New Zealand Rugby (NZR) has tapped Law Society president Kathryn Beck to head its recently-established respect and responsibility panel.
The probe comes as rugby in the country is still reeling from a number of off-field scandals including the Chiefs’ stripper scandal, Losi Filipo’s case and Aaron Smith’s airport toilet sex scandal.
The panel is expected to probe rugby’s cultural issues, particularly its attitude towards women.
Joining Beck is Sport NZ board member Jackie Barron, Olympic gold medallist Lisa Carrington, former All Blacks doctor Dr Deb Robinson, New Zealand Cricket and Hurricanes board member Liz Dawson, former World Anti-Doping Agency head David Howman, HR and communications executive Kate Daly and All Black greats Michael Jones and Keven Mealamu, according to several reports.
“This is an important piece of work for rugby in New Zealand. I am encouraged by the conversations I have already held with New Zealand Rugby as it demonstrates a real desire to drive a positive change in the way rugby identifies and addresses issues of respect and responsibility,“ Beck said, according to Stuff
“Rugby in New Zealand is in a unique position where it should be able to inspire and encourage New Zealanders – young and old – to be the very best people they can be.
“I am delighted with the calibre of the panel as I believe they will help New Zealand Rugby to have a meaningful, and real, assessment of its culture,” she said.
Recently, NZR also appointed Wellington Rape Crisis agency manager Eleanor Butterwoth as respect and reasonability manager tasked to support “healthy relationships across all levels of the game.”
According to NZR chairman Brent Impey, the panel will convene at least once before the year ends. He said that the panel is expected to provide a preliminary report to the NZR board April next year, and that they expect to share the outcome of the review the following month, according to The New Zealand Herald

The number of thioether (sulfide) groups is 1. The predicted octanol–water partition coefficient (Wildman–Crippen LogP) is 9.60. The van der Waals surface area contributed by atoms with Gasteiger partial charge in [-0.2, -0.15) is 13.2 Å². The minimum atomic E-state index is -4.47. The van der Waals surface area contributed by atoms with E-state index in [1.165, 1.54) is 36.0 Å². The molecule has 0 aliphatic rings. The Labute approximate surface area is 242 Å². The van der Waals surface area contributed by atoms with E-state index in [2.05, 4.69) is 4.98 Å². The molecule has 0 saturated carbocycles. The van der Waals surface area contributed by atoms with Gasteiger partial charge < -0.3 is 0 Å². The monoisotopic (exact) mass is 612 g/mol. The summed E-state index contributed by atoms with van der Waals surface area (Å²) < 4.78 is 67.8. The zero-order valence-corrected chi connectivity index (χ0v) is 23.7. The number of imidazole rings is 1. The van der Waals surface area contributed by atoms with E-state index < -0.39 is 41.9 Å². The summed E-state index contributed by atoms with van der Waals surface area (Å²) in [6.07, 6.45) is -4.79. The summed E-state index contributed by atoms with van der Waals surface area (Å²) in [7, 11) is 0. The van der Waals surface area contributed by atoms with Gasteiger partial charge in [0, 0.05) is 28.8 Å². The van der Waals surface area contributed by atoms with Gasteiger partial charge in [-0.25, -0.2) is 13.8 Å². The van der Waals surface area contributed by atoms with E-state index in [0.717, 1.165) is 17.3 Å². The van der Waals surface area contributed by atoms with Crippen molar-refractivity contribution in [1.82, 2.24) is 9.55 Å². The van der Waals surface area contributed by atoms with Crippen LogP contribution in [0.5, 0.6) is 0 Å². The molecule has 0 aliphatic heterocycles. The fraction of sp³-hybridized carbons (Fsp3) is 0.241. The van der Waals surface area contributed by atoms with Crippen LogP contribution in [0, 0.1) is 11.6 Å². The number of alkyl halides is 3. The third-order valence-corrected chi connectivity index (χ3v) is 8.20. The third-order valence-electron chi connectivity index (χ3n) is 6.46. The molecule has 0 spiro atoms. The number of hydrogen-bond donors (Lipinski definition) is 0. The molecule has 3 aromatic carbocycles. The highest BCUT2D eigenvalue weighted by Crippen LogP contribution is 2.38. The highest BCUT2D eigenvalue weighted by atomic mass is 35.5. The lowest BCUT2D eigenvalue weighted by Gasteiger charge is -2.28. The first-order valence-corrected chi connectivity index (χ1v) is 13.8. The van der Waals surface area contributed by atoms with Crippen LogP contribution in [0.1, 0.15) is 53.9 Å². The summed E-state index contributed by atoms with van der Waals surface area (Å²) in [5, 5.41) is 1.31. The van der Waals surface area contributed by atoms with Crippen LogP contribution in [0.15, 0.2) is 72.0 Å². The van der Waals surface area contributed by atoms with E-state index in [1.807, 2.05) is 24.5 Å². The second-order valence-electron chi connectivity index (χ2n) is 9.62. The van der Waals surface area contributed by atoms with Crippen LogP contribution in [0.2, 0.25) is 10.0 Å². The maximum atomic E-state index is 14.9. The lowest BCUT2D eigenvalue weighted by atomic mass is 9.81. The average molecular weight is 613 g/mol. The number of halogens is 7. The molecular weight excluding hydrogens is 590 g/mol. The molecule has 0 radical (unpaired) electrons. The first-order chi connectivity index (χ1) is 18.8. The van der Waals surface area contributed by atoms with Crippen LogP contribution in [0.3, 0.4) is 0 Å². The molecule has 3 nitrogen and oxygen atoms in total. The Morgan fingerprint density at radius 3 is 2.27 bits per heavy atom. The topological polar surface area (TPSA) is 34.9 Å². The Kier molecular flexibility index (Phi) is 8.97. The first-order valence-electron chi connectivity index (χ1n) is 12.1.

Impey said that the effort will review of New Zealand Rugby policies, processes and programmes already in place, and that may need to be developed further, to build a culture of respect and responsibility in the professional rugby environment.
“Rugby has long been held up as one of the unique vehicles for New Zealanders to feel connected to each other, to be inspired, and be great members of their communities. We want to play our part in those opportunities and ensure rugby plays a positive role in our society,” he said.
“NZR has clear expectations of its players, coaches, team management, executives, administrators and governors, their responsibilities and how they should conduct themselves.
“We want to review how these expectations are communicated and ingrained to ensure the standards of conduct and the underlying culture of respect and responsibility are clearly understood and maintained,” he added.
NZR boss Steve Tew said there is significant potential to improve the professional game’s standards of behaviour.
“While much has been achieved and there has been considerable personal growth in most of those involved in professional rugby, there is still a significant opportunity, need and desire to further improve the culture and overall standards of behaviour within the professional game,” Tew said.
“In the same way that rugby seeks to do better on the field, we must constantly seek ways to improve off the field. The integrity, reputation, and ultimate success of the game in New Zealand depends on this,” he added.
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